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EDITIONS
Monday, 6 March, 2000, 13:07 GMT
Price warning for BT
Under pressure: BT is told to cut charges faster
UK telecoms giant BT could be forced to introduce annual price cuts for all its customers by industry watchdog Oftel.

Where competition is not effective, regulation will continue to provide the protection which consumers need.

Oftel
A 12-month review of BT's pricing says the current requirement that the company reduce its charges by 4.5% for the lowest 80% of residential users every year could be extended to ensure greater competition in the sector.

Oftel's announcement comes as US internet search engine AltaVista says it will be introducing fixed fee internet access, cutting out phone call charges.

The UK Chancellor, Gordon Brown, has said he is determined to increase telecoms competition to speed up the rate at which e-commerce and online services are able to grow.

BT has already agreed with Oftel to open up to rivals its "local loop" network of connections to homes and businesses by July 2001, when the current price controls expire.

'Little choice'

Oftel's report sets out a range of options, from an extension of the existing arrangement to an overhaul of the pricing system.

It said it was not convinced the telecoms industry was sufficiently competitive: "Oftel considers that for many customers there is little choice of access provider, and for lower residential users this also means little effective competition for calls.

"This in turn suggests that some form of regulation to restrain BT's retail prices for at least some consumers will be required after 2001."

The document added that prices for those customers outside the lowest 80% had not fallen "as far or as fast" as Oftel had expected when it set the current price controls.

Way forward

It said one of the options available was to extend the price capping regime to all residential and business users, although no figure for an annual reduction was given.

The review also outlined what it saw as a "radical" option of removing all current price-capping arrangements.

It would be replaced with a new structure allowing other phone companies to access BT's nationwide network at cost price and run a customer's phone line, from providing calls to calculating the billing.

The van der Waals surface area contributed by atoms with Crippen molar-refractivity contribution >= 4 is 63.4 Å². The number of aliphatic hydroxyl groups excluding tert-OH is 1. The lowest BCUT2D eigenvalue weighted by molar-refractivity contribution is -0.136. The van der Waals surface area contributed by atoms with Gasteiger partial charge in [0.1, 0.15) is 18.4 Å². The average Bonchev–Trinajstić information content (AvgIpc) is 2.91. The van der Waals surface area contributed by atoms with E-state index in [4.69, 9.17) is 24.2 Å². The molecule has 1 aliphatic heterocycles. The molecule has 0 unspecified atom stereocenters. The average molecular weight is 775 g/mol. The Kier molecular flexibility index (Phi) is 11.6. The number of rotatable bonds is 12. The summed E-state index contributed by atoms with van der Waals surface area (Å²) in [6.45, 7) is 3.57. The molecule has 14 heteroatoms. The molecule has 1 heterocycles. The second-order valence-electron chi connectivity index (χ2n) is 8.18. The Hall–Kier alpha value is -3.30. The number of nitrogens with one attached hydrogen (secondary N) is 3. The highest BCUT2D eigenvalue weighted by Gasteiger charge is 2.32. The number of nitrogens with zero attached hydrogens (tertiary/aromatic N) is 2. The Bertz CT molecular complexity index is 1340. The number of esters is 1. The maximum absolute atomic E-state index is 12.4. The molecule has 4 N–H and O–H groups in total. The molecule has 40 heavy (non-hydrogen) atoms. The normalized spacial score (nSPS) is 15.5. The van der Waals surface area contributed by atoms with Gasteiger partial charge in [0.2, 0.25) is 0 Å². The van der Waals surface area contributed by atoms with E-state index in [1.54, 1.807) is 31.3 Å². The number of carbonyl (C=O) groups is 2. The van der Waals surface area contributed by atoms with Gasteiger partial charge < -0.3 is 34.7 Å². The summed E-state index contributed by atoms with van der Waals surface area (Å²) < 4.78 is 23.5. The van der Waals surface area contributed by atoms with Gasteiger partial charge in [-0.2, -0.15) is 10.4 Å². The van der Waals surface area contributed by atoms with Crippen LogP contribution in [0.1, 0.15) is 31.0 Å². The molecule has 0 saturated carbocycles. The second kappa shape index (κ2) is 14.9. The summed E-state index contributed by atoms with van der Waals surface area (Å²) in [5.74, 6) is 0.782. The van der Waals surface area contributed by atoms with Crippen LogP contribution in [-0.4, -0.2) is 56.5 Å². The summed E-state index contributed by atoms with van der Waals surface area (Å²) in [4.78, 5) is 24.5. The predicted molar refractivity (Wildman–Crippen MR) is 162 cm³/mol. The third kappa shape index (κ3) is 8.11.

Oftel said this "cost-based access" system would increase competition by allowing other telecoms companies to offer a full range of services while BT recoups only the cost of operating its "service provider" network.

The report said: "Oftel considers that the availability of a cost-based access service would be likely to intensify competition significantly at the retail level by enabling existing operators and new players to compete with BT across the full range of services."

At the same time, measures would be put in place to ensure that the lowest phone users were not hit by swingeing charges, the regulator said.

Delicate balance

Oftel said it was introducing its review of price controls at a time when it was faced with a careful balancing act in a rapidly changing industry.

David Edmonds, director general of telecommunications, said: "The ideas we are considering are consistent with our overall strategy to withdraw from regulation where competition is strong enough to provide quality, choice and value for money for consumers.

"Where competition is not effective, regulation will continue to provide the protection which consumers need."

The range of options will now go out to consultation with the phone companies before Oftel publishes its preferred system later this year.

BT response

BT said later that it welcomed Oftel's proposals to widen competition in the industry, but indicated it believed the sector was more competitive than the watchdog had made out.

A spokeswoman said: "We believe that Oftel's view of the level of competition is lagging behind the reality in the market.

"BT now has time to persuade Oftel that the market is more competitive."

She added that the options to retain or extend price capping fell short of Oftel's aim of reducing regulation but said the option of introducing cost-based access was "interesting" and should be given careful consideration.

See also:

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